Home Haddonfield News Haddonfield BOE enters into contract with Bancroft

Haddonfield BOE enters into contract with Bancroft

The Haddonfield Board of Education entered into an agreement with Bancroft for 15 new applied behavioral analysis therapists for the 2012–2013 school year.

The decision to enter into the contract with Bancroft came two weeks after a meeting in which Bonni Rubin-Sugarman, director of special education in the district, recommended that the board investigate outsourcing the duties of the ABA therapists to Bancroft.

The ABA therapists work closely with special education students in the district in and out of the classroom, working with the students to integrate them into a class or to help them throughout the day.

The board of education approved the contract with Bancroft, which will run through July 1, 2012, to June 30, 2013. The contract will be for the amount of $657,236.

The current program costs of $752,923, Rubin-Sugarman said. This would result in a yearly savings of a little more than $95,680.

The contract will bring 15 trained and qualified ABA therapists into the district to work with the children, with designated ABA trained “floater substitutes” to ensure the continuation of service the program lacks right now, she said. Also, Bancroft will provide individual functional behavioral assessments and behavioral intervention plans for the students, completing these evaluations and attend meetings at no extra cost.

Board of Education President Steve Weinstein explained that the program needed more consistent service to be successful.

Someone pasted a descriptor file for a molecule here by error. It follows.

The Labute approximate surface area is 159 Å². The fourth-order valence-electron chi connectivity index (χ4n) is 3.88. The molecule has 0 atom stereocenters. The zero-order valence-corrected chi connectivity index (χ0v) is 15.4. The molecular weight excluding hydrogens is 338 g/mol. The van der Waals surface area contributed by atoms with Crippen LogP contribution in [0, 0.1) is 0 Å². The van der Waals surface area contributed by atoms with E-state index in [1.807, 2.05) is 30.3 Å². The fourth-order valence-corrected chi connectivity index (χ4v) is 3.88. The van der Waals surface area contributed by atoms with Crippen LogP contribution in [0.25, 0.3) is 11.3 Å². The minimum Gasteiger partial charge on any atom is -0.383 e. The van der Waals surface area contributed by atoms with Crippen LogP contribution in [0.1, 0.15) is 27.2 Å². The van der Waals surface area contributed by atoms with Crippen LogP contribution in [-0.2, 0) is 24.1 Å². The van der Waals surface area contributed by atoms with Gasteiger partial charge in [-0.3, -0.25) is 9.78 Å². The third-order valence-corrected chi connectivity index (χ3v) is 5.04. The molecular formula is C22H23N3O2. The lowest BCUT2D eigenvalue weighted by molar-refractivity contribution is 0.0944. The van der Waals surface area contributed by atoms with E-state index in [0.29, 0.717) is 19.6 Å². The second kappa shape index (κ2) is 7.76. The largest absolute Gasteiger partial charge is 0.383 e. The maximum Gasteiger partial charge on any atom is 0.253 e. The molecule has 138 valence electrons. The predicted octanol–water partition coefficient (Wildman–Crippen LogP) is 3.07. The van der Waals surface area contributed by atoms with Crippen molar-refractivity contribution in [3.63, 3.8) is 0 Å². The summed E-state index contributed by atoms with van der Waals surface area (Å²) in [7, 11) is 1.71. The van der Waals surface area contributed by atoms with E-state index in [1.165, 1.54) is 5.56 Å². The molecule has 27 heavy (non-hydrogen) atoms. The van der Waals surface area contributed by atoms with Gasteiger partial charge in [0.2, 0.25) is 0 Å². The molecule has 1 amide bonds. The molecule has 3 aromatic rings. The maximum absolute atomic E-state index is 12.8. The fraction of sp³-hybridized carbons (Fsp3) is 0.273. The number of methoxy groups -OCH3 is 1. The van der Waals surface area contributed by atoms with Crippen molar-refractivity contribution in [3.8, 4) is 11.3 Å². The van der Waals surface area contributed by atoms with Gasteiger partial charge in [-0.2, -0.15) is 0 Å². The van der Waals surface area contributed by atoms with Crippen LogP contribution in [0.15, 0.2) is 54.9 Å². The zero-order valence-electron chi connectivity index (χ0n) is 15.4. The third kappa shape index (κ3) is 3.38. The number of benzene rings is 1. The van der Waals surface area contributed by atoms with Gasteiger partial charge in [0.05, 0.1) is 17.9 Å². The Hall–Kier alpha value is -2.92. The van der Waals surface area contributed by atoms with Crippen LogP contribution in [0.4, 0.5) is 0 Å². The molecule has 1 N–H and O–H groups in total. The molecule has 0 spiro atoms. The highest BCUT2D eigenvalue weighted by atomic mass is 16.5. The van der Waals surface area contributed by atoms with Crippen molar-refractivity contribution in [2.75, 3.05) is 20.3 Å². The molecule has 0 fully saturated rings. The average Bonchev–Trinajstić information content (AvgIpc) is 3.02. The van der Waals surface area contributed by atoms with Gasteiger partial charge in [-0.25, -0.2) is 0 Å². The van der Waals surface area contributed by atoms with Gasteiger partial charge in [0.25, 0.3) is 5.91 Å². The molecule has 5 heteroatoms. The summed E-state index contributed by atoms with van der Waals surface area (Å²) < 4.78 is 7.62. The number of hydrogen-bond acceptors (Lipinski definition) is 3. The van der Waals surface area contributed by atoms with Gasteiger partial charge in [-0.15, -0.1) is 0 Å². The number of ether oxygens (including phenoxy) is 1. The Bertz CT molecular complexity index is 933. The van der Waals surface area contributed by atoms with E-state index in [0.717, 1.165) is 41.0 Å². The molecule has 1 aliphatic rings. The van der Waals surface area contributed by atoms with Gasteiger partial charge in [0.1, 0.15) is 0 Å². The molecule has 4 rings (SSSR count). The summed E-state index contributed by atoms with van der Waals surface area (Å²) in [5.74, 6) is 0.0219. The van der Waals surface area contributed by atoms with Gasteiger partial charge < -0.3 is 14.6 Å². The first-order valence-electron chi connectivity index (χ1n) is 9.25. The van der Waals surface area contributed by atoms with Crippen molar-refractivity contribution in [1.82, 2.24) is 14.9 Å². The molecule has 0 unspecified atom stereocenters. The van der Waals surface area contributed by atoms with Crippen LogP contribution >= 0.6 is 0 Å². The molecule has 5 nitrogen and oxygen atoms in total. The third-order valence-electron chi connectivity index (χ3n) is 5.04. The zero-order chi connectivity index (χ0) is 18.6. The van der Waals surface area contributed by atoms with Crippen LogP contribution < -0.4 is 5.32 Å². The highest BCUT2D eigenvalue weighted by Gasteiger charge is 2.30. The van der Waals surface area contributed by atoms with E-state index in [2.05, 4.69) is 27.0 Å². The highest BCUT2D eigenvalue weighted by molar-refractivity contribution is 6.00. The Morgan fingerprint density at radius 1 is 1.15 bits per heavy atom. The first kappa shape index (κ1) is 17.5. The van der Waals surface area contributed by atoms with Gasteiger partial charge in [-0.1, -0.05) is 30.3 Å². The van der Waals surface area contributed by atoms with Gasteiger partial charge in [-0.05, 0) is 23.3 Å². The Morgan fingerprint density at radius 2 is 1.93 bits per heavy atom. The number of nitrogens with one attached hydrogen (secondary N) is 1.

“As explained, the internal management of this important function of providing service became difficult as the program grew (in terms of number of students and number of therapists). The decision was made that better and more consistent service could be provided to our students and families by outsourcing to an entity experienced in this area,” he said.

The primary motivation for the change, Rubin-Sugarman said, is a long-standing problem with the program providing “continuity of service.” According to Rubin-Sugarman, as of May 1 eight out of the 15 therapists have been absent an average of 8.1 days, well over the employee average in the district.

More than half of the ABA therapists have already exceeded the district yearly average absence rate, she said, and two therapists resigned during the school year with little notice, causing disruption in service.

Currently the district does not have ABA trained substitute coverage, she said. When a therapist is out, a regular substitute is brought in to replace them for the day. This is not a trained ABA therapist, she said, so the remaining ABA therapists have to be moved around to different students during the day.

Despite a number of the currently employed ABA therapists again pleading their case to stay in the district, the board eventually approved the new contract.

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